If true emissions were 20-40 times more than test results, imagine the damage caused to the inhalers around the country, around the world. Diffuse losses and concentrate gains – very similar to what the banking industry in advanced countries did before the crisis of 2008. That is no good advertisement for capitalism. That is kleptocracy.

(post-script: all articles are from FT. Some could be behind paywall. Apologies).

Asian and Chinese NPL

From JP Morgan via this FT Alphaville blog post

  • “We estimate peak NPLs of 5.5% in China, or 8.2% including WMPs; 8.0% in Indonesia; 6.4% in Thailand; 4.8% in India; and 4.4% in Malaysia.
  • We also try to estimate how much provisioning is still to come, by subtracting the past 18 months of write-offs already taken & current levels of excess reserves in the banking system. This argues for an additional provisioning of 370-640bps in China; 570bps in Indonesia; 400bps in Malaysia; 390bps in Thailand; and 320bps in India.
  • Using previous cycles as a guide, we find it takes 11 quarters for NPLs to peak. Given the write-offs seen thus far, this argues that we’re still less than halfway through the cycle in Asia, and in some cases (e.g. Malaysia), at the very beginning.”

Prof. Chris Balding at Peking University thinks that the peak NPL ratio of 5.5% for China is conservative.

He quotes extensively from the prospectuses of at least two banks. Worth beholding.

Huishang Bank:

Our loan classification and provisioning policies may be different in certain respects from those applicable to banks in certain other countries or regions.

We cannot assure you of the accuracy of facts, forecasts, and statistics derived from official government publications contained in this prospectus with respect to China, its economy, or its banking industry.

Shengjiang Bank wrote in their prospectus:

Our historical non-performing loan ratios may not fully reflect the actual changes of our asset quality due to government-sponsored disposals and write-off of non-performing loans in the past that were not in the ordinary course of business….we cannot guarantee that the government will continue to help us dispose of and write off our non-performing assets.

Loan may be unrecoverable despite a favourable court judgement due to our failure to apply to the court for enforcement before the applicable deadline” or “no loan contract (agreement) has been signed with the borrower, or the original loan contract (agreement) has been lost, and the borrower refuses to confirm the loan…

Handling China

On September 18, Bill Bishop had a series of tweets on Bloomberg ‘handling’ China:

Wonder how Bloomberg’s private much conference this wk 4 visiting China state council information office delegation went.Should help w visas [Link]

Textbook relationship repair by Bloomberg.Fired winkler & “offending journos,got right consultants”, showed proper obeisance.Visas/biz flows [Link]

When china unblocks bloomberg’s website we will know the restoration to good graces with the propaganda ministry is nearly done. [Link]

But the grovelling, pandering and self-censorship to appease china will have to continue, esp now that Bloomberg has proven it has no spine [Link]

Bloomberg will go down as a too case study for how to repair china government relations. Very well done [Link]

A tweet from China.ORG.CN

China and France agree to set up a joint fund to invest in projects worldwide. [Link]

This is Chris Balding’s response to the above news on France-China joint fund:

Yet more reason for the cheese eating surrender monkeys to talk about how great the #China economy is [Link]

Chris Balding RT Amanda Lee tweeting this Reuters’ article and Balding links France’ support for China inclusion into SDR to this story.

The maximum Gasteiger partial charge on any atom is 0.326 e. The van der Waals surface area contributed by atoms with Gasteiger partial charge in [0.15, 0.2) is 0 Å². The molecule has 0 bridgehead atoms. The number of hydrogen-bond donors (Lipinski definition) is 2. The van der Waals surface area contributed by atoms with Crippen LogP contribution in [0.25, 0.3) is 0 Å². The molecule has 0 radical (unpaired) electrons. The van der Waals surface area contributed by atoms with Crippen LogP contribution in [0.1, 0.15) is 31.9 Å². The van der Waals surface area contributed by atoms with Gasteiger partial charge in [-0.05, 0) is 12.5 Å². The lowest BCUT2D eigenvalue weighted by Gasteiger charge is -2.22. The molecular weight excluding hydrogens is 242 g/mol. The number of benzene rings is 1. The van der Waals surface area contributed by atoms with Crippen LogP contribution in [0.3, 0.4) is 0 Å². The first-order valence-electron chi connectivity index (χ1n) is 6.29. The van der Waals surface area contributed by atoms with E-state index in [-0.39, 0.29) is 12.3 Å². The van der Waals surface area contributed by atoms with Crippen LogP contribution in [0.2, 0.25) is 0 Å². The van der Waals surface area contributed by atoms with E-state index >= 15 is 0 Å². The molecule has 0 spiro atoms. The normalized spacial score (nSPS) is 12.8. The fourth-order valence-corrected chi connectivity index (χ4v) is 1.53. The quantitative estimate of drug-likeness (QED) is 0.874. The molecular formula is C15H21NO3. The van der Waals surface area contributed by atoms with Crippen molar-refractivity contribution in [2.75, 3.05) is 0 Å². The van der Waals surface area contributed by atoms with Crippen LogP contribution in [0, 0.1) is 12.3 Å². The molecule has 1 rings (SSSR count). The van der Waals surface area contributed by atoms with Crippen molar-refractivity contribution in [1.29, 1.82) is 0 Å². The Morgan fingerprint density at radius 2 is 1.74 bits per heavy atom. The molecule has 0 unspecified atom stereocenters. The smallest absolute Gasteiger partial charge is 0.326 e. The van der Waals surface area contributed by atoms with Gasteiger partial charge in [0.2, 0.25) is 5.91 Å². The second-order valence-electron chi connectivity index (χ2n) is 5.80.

UK Chancellor says that UK and China ‘should stick together’ and that UK should be ‘running towards China’, etc. [Link – could be behind a paywall]. He proclaimed the advent of a golden decade in relations with China.

There are plans to link up Shanghai and London Stock Exchanges and he was bullish on the China economy. [Link]

Someone should tell George Osborne this:

That China’s overall Non-Financial Sector (Private and Government) debt/GDP ratio had climbed by over 87 percentage points (from 152% of GDP to around 240% of GDP) in about 29 quarters from the end of 2007. That is unlikely to be very bullish for future growth prospects. He can check out BIS statistics in this regard.

Nick Butler, a visiting Professor at King’s College, London wrote the following in an article in FT on the UK Government asking China to take over a nuclear power plant and run it! Yes, you read that right. Desperate people do desperate things, it seems:

Whatever the truth behind the government’s public nuclear policy, its grovelling behaviour towards China on this and other issues is extraordinary. [Link]

But, the rest of the paragraph made no sense and bore no relation to this line above.

Also, one presumes someone in George Osborne’s office showed him this news-item:

The Office of Personnel Management on Wednesday said hackers stole much more sensitive information from its servers than originally believed, disclosing millions more fingerprint records were stolen than previously estimated.

John Garnaut has this excellent piece on how bureaucrats in Australia are frustrated by America’s handling (or, shall we say, lack of spine) in responding to China.

Fantastic case study

In an era when financial markets continue to blackmail policymakers into keeping rates low and liquidity high and think that they are succeeding, this case study of Master-Limited Partnerships (MLP) of energy companies cannot be reiterated enough.

This sudden and punishing bear market for MLPs shows what can happen when a prevailing belief system, or narrative, falls apart. As we have commented to a number of clients, if the highest quality MLP enterprise (there’s that hint again) can fall 40%, pushing its yield up to 6% when it bottomed (hopefully) week before last, imagine what can happen to the small cap ETF—yielding only 1.4% and increasingly exposed to outrageously priced small biotech stocks—when it begins to tumble. Presently, the meme of a strong dollar benefiting small caps is dominant but that’s not going to prop them up forever.

Nor is the much vaunted concept of an equity risk premium (ERP) in a low interest rate environment likely to save the day. The idea with this is that when interest rates are very low, stock prices should be high. Yet, as you can see below, MLPs now yield 500 basis points (5%) more than 10-year treasuries and that hasn’t supported them, until very recently. [Link]

I did run into the blog of Evergreen-Gavekal before. They write good stuff. Wish I visit the blog more regularly.